Light heavyweight champ Bernard Hopkins and previous titlist Chad Dawson, who fought to a questionable 2nd-round no-decision last Q4, will face again April 28 at Boardwalk Hall in Atlantic City. Betting lines
Golden Boy’s Richard Schaefer, Hopkins’ promoter, and Gary Shaw, who promotes Dawson, came to arrangement as they faced a deadline for a WBC-ordered purse bid in the imperative fight.
“I get a chance to settle the bull – from the 1st fight and straighten that all out,” Hopkins recounted. “A real athlete doesn’t want to win something on a disqualification or a no-decision or get something handed to them without doing the work. I’m good to go.
“Dawson has an opportunity to show to the world what he believes that he may do to me and I’ve a opportunity to demonstrate that he’s not about to do what he suspects he’s going to do.”
The first fight, Oct. 15 at the Staples Center in L.A., climaxed in a hurricane of debate when it came to a sudden end in the second round. Sports scores
After Hopkins missed with a right hand, he wound up draped over Dawson’s back and Dawson grabbed Hopkins by the leg, lifted him and pushed him down to the canvas. Hopkins landed roughly on the edge of the ring, suffering what was later diagnosed as a dislocation of the joint connecting his left shoulder to his collarbone.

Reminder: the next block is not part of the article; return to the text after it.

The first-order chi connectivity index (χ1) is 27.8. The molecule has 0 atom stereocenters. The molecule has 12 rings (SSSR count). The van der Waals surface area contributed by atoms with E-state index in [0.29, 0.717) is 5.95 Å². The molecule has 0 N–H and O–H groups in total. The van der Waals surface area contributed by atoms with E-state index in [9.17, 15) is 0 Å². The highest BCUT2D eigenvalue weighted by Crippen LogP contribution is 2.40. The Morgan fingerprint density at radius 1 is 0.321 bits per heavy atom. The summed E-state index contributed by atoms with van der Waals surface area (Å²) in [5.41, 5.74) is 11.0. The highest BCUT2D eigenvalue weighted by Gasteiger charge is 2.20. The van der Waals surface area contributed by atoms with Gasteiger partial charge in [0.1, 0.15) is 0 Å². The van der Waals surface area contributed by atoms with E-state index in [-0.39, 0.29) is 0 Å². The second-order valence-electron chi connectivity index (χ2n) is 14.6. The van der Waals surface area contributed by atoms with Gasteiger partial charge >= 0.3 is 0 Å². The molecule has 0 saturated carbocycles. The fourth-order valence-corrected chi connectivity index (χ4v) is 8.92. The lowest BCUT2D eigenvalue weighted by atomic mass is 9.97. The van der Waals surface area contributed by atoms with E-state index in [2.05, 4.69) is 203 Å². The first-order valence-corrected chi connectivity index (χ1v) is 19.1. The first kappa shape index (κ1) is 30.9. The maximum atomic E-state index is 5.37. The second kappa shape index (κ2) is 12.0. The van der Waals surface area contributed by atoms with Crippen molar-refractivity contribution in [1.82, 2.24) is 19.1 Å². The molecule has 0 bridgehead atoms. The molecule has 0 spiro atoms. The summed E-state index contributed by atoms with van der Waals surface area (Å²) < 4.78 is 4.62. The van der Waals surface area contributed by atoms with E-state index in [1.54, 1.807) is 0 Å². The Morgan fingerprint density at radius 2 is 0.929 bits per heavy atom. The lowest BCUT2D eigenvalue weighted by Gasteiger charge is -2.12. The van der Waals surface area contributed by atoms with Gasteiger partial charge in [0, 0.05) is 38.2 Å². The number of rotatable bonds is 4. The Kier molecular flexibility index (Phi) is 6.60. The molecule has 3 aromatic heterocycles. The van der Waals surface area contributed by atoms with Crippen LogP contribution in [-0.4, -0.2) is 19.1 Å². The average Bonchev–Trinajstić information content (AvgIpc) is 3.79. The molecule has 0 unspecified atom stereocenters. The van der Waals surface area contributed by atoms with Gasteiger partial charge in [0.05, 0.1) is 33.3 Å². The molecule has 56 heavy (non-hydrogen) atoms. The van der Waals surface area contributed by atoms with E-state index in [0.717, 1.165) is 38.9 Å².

Although Hopkins informed the ringside doctor and referee Pat Russell while he was on the canvas that he could go on using one arm, the fight was halted. Instead of ruling a no-decision because an unintended foul had ended the fight, Russell said no foul had been committed and awarded Dawson a TKO victory.
Despite the outcome, the WBC kept Hopkins as its champion and later ordered a rematch. But Hopkins appealed the decision to the California State Athletic Commission and the result was overturned to a no-decision at a hearing on Dec. 13. Russell gave evidence at the hearing and claimed he done an error.
Hopkins expounded his left shoulder feels perfect and he will start to hit the heavy bag in about 2 weeks.
“The shoulder is good,” Hopkins announced. “I wouldn’t be going in this premature to start getting ready if it wasn’t.”
In May 2011, Hopkins, at age 46, became the oldest fighter in boxing history to win a world championship when he went to Jean Pascal’s hometown of Montreal and won a decision in their rematch of a prior draw.
Now, Hopkins, who turned 47 on Jan. 15, is willing to make a historic defense at that age.
“Since 2001, when I was 35 and I beat (Felix) ‘Tito’ Trinidad (to become unchallenged middleweight champ in 2001), I have been hearing I was too old,” Hopkins asserted. “Now it’s 12 years after and I am older, heavier and feel little things I didn’t feel 10 years back, natural stuff that are meant to happen to you. But I am before the game against any 47-year-old who took a punch or never took a punch. I’m in excellent shape and prepared to do it again.
“It is time to fix the first fight and let people get what they paid for, this time not on pay-per-view. They paid for a fight. They did not come to see a round-and-a-half and then have that ending. It happened. You move on and you go ahead and give the folk what they want and I’m pretty sure Dawson thinks a similar situation and that he will be assured and think I will be simple to beat.
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